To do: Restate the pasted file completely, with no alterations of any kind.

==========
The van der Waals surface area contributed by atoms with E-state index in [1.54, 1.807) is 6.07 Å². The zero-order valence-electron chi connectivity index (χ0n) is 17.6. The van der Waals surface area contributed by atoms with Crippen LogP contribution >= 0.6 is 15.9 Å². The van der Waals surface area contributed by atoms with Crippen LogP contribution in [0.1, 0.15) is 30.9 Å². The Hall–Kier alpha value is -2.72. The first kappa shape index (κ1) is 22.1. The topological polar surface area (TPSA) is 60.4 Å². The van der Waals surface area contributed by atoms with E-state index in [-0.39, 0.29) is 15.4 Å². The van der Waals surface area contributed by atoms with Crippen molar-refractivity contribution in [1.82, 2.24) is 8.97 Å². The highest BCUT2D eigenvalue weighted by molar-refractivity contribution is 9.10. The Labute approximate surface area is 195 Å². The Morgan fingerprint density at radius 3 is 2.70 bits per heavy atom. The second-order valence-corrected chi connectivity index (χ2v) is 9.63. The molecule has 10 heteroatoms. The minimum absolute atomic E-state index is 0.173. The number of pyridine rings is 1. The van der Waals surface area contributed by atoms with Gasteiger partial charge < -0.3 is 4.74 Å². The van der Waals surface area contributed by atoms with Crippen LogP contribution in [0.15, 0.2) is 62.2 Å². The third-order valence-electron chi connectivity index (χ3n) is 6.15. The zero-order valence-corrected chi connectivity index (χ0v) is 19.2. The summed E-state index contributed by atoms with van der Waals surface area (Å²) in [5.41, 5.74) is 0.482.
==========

The van der Waals surface area contributed by atoms with E-state index in [1.54, 1.807) is 6.07 Å². The zero-order valence-electron chi connectivity index (χ0n) is 17.6. The van der Waals surface area contributed by atoms with Crippen LogP contribution >= 0.6 is 15.9 Å². The van der Waals surface area contributed by atoms with Crippen LogP contribution in [0.1, 0.15) is 30.9 Å². The Hall–Kier alpha value is -2.72. The first kappa shape index (κ1) is 22.1. The topological polar surface area (TPSA) is 60.4 Å². The van der Waals surface area contributed by atoms with E-state index in [-0.39, 0.29) is 15.4 Å². The van der Waals surface area contributed by atoms with Crippen molar-refractivity contribution in [1.82, 2.24) is 8.97 Å². The highest BCUT2D eigenvalue weighted by molar-refractivity contribution is 9.10. The Labute approximate surface area is 195 Å². The Morgan fingerprint density at radius 3 is 2.70 bits per heavy atom. The second-order valence-corrected chi connectivity index (χ2v) is 9.63. The molecule has 10 heteroatoms. The minimum absolute atomic E-state index is 0.173. The number of pyridine rings is 1. The van der Waals surface area contributed by atoms with Gasteiger partial charge < -0.3 is 4.74 Å². The van der Waals surface area contributed by atoms with Crippen LogP contribution in [0.15, 0.2) is 62.2 Å². The third-order valence-electron chi connectivity index (χ3n) is 6.15. The zero-order valence-corrected chi connectivity index (χ0v) is 19.2. The summed E-state index contributed by atoms with van der Waals surface area (Å²) in [5.41, 5.74) is 0.482.